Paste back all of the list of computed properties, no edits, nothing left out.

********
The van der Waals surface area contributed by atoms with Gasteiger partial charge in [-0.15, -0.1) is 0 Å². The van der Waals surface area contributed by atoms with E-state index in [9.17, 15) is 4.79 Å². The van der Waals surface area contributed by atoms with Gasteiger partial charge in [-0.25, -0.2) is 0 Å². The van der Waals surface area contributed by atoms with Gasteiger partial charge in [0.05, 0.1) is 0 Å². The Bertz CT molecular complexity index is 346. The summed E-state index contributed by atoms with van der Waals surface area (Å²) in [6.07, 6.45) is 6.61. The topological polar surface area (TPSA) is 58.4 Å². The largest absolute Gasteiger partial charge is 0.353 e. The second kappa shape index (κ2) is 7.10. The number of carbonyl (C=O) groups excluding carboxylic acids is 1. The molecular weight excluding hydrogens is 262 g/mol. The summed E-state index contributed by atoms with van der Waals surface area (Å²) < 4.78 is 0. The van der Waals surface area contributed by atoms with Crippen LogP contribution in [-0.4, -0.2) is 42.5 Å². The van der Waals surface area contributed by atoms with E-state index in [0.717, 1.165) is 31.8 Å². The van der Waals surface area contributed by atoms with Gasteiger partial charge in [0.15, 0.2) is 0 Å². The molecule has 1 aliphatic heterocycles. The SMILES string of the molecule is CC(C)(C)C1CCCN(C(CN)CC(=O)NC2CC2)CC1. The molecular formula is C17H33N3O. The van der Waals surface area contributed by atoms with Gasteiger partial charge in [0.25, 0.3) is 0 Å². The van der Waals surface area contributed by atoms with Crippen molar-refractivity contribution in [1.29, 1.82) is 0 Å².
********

The van der Waals surface area contributed by atoms with Gasteiger partial charge in [-0.15, -0.1) is 0 Å². The van der Waals surface area contributed by atoms with E-state index in [9.17, 15) is 4.79 Å². The van der Waals surface area contributed by atoms with Gasteiger partial charge in [-0.25, -0.2) is 0 Å². The van der Waals surface area contributed by atoms with Gasteiger partial charge in [0.05, 0.1) is 0 Å². The Bertz CT molecular complexity index is 346. The summed E-state index contributed by atoms with van der Waals surface area (Å²) in [6.07, 6.45) is 6.61. The topological polar surface area (TPSA) is 58.4 Å². The largest absolute Gasteiger partial charge is 0.353 e. The second kappa shape index (κ2) is 7.10. The number of carbonyl (C=O) groups excluding carboxylic acids is 1. The molecular weight excluding hydrogens is 262 g/mol. The summed E-state index contributed by atoms with van der Waals surface area (Å²) < 4.78 is 0. The van der Waals surface area contributed by atoms with Crippen LogP contribution in [-0.4, -0.2) is 42.5 Å². The van der Waals surface area contributed by atoms with E-state index in [0.717, 1.165) is 31.8 Å². The van der Waals surface area contributed by atoms with Gasteiger partial charge in [0.15, 0.2) is 0 Å². The molecule has 1 aliphatic heterocycles. The SMILES string of the molecule is CC(C)(C)C1CCCN(C(CN)CC(=O)NC2CC2)CC1. The molecular formula is C17H33N3O. The van der Waals surface area contributed by atoms with Gasteiger partial charge in [0.25, 0.3) is 0 Å². The van der Waals surface area contributed by atoms with Crippen molar-refractivity contribution in [1.29, 1.82) is 0 Å².